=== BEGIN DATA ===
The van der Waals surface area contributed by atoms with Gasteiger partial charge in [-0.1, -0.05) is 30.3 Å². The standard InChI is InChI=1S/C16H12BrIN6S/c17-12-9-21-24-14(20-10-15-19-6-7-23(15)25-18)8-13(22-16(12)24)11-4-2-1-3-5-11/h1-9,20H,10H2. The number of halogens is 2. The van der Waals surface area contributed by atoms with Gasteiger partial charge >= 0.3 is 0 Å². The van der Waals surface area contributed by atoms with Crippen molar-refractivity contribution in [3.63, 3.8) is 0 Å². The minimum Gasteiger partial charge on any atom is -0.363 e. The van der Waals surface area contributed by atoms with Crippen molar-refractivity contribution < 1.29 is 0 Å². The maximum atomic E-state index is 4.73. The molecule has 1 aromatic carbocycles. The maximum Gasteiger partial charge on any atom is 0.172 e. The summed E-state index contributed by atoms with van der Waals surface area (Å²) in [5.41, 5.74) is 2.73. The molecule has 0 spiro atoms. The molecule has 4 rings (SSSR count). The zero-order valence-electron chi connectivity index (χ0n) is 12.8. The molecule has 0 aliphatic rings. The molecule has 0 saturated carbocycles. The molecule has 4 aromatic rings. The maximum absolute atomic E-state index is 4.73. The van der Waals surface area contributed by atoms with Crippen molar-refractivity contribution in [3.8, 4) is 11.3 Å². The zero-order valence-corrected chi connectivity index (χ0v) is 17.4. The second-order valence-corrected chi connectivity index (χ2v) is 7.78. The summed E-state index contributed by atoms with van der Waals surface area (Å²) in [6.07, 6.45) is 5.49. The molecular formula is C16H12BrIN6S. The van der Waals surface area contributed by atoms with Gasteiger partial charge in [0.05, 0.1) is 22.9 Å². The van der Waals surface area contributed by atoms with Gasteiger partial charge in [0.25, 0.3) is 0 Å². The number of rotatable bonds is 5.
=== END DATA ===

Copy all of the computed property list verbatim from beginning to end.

The van der Waals surface area contributed by atoms with Gasteiger partial charge in [-0.1, -0.05) is 30.3 Å². The standard InChI is InChI=1S/C16H12BrIN6S/c17-12-9-21-24-14(20-10-15-19-6-7-23(15)25-18)8-13(22-16(12)24)11-4-2-1-3-5-11/h1-9,20H,10H2. The number of halogens is 2. The van der Waals surface area contributed by atoms with Gasteiger partial charge >= 0.3 is 0 Å². The van der Waals surface area contributed by atoms with Crippen molar-refractivity contribution in [3.63, 3.8) is 0 Å². The minimum Gasteiger partial charge on any atom is -0.363 e. The van der Waals surface area contributed by atoms with Crippen molar-refractivity contribution < 1.29 is 0 Å². The maximum atomic E-state index is 4.73. The molecule has 1 aromatic carbocycles. The maximum Gasteiger partial charge on any atom is 0.172 e. The summed E-state index contributed by atoms with van der Waals surface area (Å²) in [5.41, 5.74) is 2.73. The molecule has 0 spiro atoms. The molecule has 4 rings (SSSR count). The zero-order valence-electron chi connectivity index (χ0n) is 12.8. The molecule has 0 aliphatic rings. The molecule has 0 saturated carbocycles. The molecule has 4 aromatic rings. The maximum absolute atomic E-state index is 4.73. The van der Waals surface area contributed by atoms with Crippen molar-refractivity contribution in [3.8, 4) is 11.3 Å². The zero-order valence-corrected chi connectivity index (χ0v) is 17.4. The second-order valence-corrected chi connectivity index (χ2v) is 7.78. The summed E-state index contributed by atoms with van der Waals surface area (Å²) in [6.07, 6.45) is 5.49. The molecular formula is C16H12BrIN6S. The van der Waals surface area contributed by atoms with Gasteiger partial charge in [0.05, 0.1) is 22.9 Å². The van der Waals surface area contributed by atoms with Gasteiger partial charge in [0.25, 0.3) is 0 Å². The number of rotatable bonds is 5.